The White House is using its official Twitter handle to target Democratic lawmakers who have criticized President Donald Trump's immigration policies, drawing complaints that government resources are being used to undercut potential 2020 presidential rivals.
The White House Twitter handle, which has more than 17.3 million followers, falsely accused California Sen. Kamala Harris on Monday of "supporting the animals of MS-13," a violent gang that the president has sought to eradicate.
In a separate tweet, the White House account erroneously asserted Massachusetts Sen. Elizabeth Warren was "supporting criminals moving weapons, drugs, and victims" across the border.
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Watchdog groups said the use of the Twitter handle didn't appear to violate any government laws but represented a politicization of the social media accounts at a time when Republicans and Democrats are engaged in a vigorous debate over the nation's immigration laws and the separation of migrant children from their families at the U.S.-Mexican border.
Responding on Twitter, Harris pointed to her work as a prosecutor who "went after gangs and transnational criminal organizations. That's being a leader on public safety. What is not, is ripping babies from their mothers." Warren assailed Trump's immigration policies during a rally last Saturday, saying Trump seemed to think "the only way to have immigration rules is to rip parents from their families, is to treat rape victims and refugees like terrorists and to put children in cages. This is ugly. This is wrong."
The White House Twitter account is separate from Trump's personal account, which has more than 53 million followers and is used daily by the president. The White House account is similar to Trump's official presidential account, @POTUS, and tweets from the three accounts are preserved under the Presidential Records Act.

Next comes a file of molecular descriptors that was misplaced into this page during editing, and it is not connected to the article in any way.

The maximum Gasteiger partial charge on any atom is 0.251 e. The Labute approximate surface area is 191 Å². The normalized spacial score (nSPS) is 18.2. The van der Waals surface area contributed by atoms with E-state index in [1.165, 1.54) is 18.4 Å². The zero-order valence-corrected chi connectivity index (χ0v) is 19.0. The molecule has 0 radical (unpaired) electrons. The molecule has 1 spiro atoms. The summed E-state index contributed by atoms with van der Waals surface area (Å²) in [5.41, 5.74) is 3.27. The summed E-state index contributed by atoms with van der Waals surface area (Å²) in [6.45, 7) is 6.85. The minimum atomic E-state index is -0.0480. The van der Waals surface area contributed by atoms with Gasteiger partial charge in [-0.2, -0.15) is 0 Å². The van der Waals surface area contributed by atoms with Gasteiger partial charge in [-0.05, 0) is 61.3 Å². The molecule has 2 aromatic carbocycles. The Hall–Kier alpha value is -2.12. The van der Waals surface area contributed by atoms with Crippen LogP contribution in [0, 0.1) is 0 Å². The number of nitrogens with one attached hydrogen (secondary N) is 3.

In separate tweets on Tuesday, the @WhiteHouse account tweeted at Democratic Rep. Mark Pocan of Wisconsin, accusing him of supporting human smuggling, and Democratic Rep. Earl Blumenauer of Oregon, claiming he was protecting drug smugglers. The two lawmakers recently proposed legislation to abolish Immigration and Customs Enforcement, or ICE.
Pocan responded that if Trump "truly cared about victims of human trafficking, he would put an end to his ongoing assault on immigrants." Blumenauer said in a statement, "Before tweeting, they should reunite the families they needlessly tore apart. Even people at ICE understand significant changes need to be made."
The White House did not immediately respond to the lawmakers, but officials pointed to a June 2015 tweet issued by the White House account during President Barack Obama's second term. The tweet was directed against the Twitter handle of Senate Majority Leader Mitch McConnell, R-Ky., taking issue with his characterization of the "Obamacare" law as a broken promise.
Government ethics experts said the White House tweets did not appear to be violations of the Hatch Act, which prohibits federal employees from engaging in political activity on the job. "It may be a violation of ethical norms or civility, but not the Hatch Act," said Jordan Libowitz, a spokesman for Citizens for Responsibility and Ethics in Washington.